Ingram adds that the show was in part inspired by his own childhood growing up in the “very conservative” town of Morristown, Tennessee. A place like that is “so isolated from the queer community,” he says, “and you see the glimmer of lights of what’s happening in New York and LA so you’re like: ‘I’ve got to get out of here, I need to go join my people’. Coming back to towns like that, my question was: ‘Why did I have to leave?’ What if there were thriving queer communities in small towns? The show became about going and finding them.”
Drag has become such a staple of the modern pop culture lexicon that it’s easy to assume it’s now firmly mainstream, especially judging by the recent glut of drag-themed TV shows. What sets We’re Here apart, though, is how it ventures to places where drag is less accepted, and even vibrant scenes are often hidden away behind closed doors. That means that rather than merely being transformative fairy godmothers in the style of Queer Eye, Shangela, Bob the Drag Queen and Eureka O’Hara are also frequently called upon to act as therapists and even family councillors, and each of them meets this challenge with unwavering compassion and grace.
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Bob the Drag Queen, who was born in Columbus, Georgia, and grew up in various places around the state, agrees that it’s important for queer people to make themselves visible. She says she knew people who left the US for Canada or the UK when Donald Trump became President, but that she always felt that the thing to do was to stay and keep fighting. “It’s really weird because I feel like Trump actually usurped one of his more popular sayings, which was: ‘This will be a great America. We will be the participants in making it so’,” she says. “When I think about all the people who have already sacrificed a lot to make this a country where I can vote, and walk down the street, and have freedom, to bail on that now doesn’t seem like the right choice.”
As to whether travelling the country making We’re Here has made her an optimist or a pessimist about the future of America, Bob prefers to call herself a realist. “I’m not one of those people who blindly thinks that America is the best country in the world,” she says. “I’m also not one of those people who thinks the country is going to hell in a handbag and that it’s beyond salvage.”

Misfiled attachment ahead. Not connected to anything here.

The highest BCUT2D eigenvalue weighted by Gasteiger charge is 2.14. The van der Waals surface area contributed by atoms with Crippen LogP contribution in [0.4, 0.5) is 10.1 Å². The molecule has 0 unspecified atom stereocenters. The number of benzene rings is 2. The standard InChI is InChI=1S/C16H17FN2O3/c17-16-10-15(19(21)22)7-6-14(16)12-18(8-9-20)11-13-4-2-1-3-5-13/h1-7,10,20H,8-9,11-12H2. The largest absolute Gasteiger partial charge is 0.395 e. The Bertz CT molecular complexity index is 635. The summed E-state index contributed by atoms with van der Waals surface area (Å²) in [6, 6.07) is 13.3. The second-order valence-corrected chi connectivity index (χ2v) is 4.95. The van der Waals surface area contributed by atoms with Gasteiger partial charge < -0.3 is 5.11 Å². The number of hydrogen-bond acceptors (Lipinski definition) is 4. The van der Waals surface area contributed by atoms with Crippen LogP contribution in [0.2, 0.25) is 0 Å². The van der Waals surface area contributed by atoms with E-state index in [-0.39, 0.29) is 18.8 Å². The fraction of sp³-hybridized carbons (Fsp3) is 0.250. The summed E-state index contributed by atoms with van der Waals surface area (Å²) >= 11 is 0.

She describes the country as being like a house with a leaky roof. “This is not an attack on the house, but the ceiling does need patching,” she says. “We’re not saying the house is sh**, we’re just saying it needs a few repairs.”
Eureka O’Hara concurs, pointing out that while the show is full of encouraging stories about people coming together, there were still plenty of moments during production that made it clear how much further there still is to go. “We were in Evansville, Indiana, for the Fourth of July fireworks, and when we were leaving I was riding on the back of a golf cart so I was able to see the community and how they were reacting to us,” remembers O’Hara. “There were so many parents that were jerking their kids away so they didn’t see us, or saying things under their breath. There was so much negativity.”
It may have been a depressing moment for O’Hara, but characteristically she managed to find a sparkle of joy in the gloom. “It reminded me that there’s still so much to do,” she says. “That can be depressing, but at the same time, it turned from depression to excitement because I was like: ‘Ooh b****, I’m gonna have this job for years!’” She laughs, because it’s true. “We got a lot of work to do, momma!’”
‘We’re Here’ season two comes to HBO Max on 11 October. Season one is available in the UK on Now.